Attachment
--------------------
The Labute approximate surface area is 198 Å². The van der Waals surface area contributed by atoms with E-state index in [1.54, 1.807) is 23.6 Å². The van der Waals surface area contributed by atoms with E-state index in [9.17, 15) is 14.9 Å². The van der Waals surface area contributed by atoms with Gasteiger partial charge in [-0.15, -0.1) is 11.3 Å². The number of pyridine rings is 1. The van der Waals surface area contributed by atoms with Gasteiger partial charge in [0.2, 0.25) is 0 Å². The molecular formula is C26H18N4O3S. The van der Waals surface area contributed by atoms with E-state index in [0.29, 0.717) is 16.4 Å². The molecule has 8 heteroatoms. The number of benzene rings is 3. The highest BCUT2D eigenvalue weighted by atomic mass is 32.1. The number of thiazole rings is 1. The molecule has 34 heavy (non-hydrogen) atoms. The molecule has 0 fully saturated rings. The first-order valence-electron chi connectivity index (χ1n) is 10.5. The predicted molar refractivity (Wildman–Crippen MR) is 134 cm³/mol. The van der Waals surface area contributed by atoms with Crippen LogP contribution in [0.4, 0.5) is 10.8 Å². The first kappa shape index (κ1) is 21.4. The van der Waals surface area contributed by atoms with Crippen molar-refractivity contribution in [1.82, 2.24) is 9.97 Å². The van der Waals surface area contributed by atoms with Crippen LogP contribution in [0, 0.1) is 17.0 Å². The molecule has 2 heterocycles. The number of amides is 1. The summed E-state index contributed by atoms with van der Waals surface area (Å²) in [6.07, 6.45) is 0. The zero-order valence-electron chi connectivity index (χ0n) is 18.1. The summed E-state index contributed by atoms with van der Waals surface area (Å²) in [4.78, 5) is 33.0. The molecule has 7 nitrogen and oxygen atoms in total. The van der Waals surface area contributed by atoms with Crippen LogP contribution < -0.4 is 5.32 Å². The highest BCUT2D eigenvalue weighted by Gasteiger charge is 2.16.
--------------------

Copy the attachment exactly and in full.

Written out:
The Labute approximate surface area is 198 Å². The van der Waals surface area contributed by atoms with E-state index in [1.54, 1.807) is 23.6 Å². The van der Waals surface area contributed by atoms with E-state index in [9.17, 15) is 14.9 Å². The van der Waals surface area contributed by atoms with Gasteiger partial charge in [-0.15, -0.1) is 11.3 Å². The number of pyridine rings is 1. The van der Waals surface area contributed by atoms with Gasteiger partial charge in [0.2, 0.25) is 0 Å². The molecular formula is C26H18N4O3S. The van der Waals surface area contributed by atoms with E-state index in [0.29, 0.717) is 16.4 Å². The molecule has 8 heteroatoms. The number of benzene rings is 3. The highest BCUT2D eigenvalue weighted by atomic mass is 32.1. The number of thiazole rings is 1. The molecule has 34 heavy (non-hydrogen) atoms. The molecule has 0 fully saturated rings. The first-order valence-electron chi connectivity index (χ1n) is 10.5. The predicted molar refractivity (Wildman–Crippen MR) is 134 cm³/mol. The van der Waals surface area contributed by atoms with Crippen LogP contribution in [0.4, 0.5) is 10.8 Å². The first kappa shape index (κ1) is 21.4. The van der Waals surface area contributed by atoms with Crippen molar-refractivity contribution in [1.82, 2.24) is 9.97 Å². The van der Waals surface area contributed by atoms with Crippen LogP contribution in [0, 0.1) is 17.0 Å². The molecule has 2 heterocycles. The number of amides is 1. The summed E-state index contributed by atoms with van der Waals surface area (Å²) in [6.07, 6.45) is 0. The zero-order valence-electron chi connectivity index (χ0n) is 18.1. The summed E-state index contributed by atoms with van der Waals surface area (Å²) in [4.78, 5) is 33.0. The molecule has 7 nitrogen and oxygen atoms in total. The van der Waals surface area contributed by atoms with Crippen LogP contribution < -0.4 is 5.32 Å². The highest BCUT2D eigenvalue weighted by Gasteiger charge is 2.16.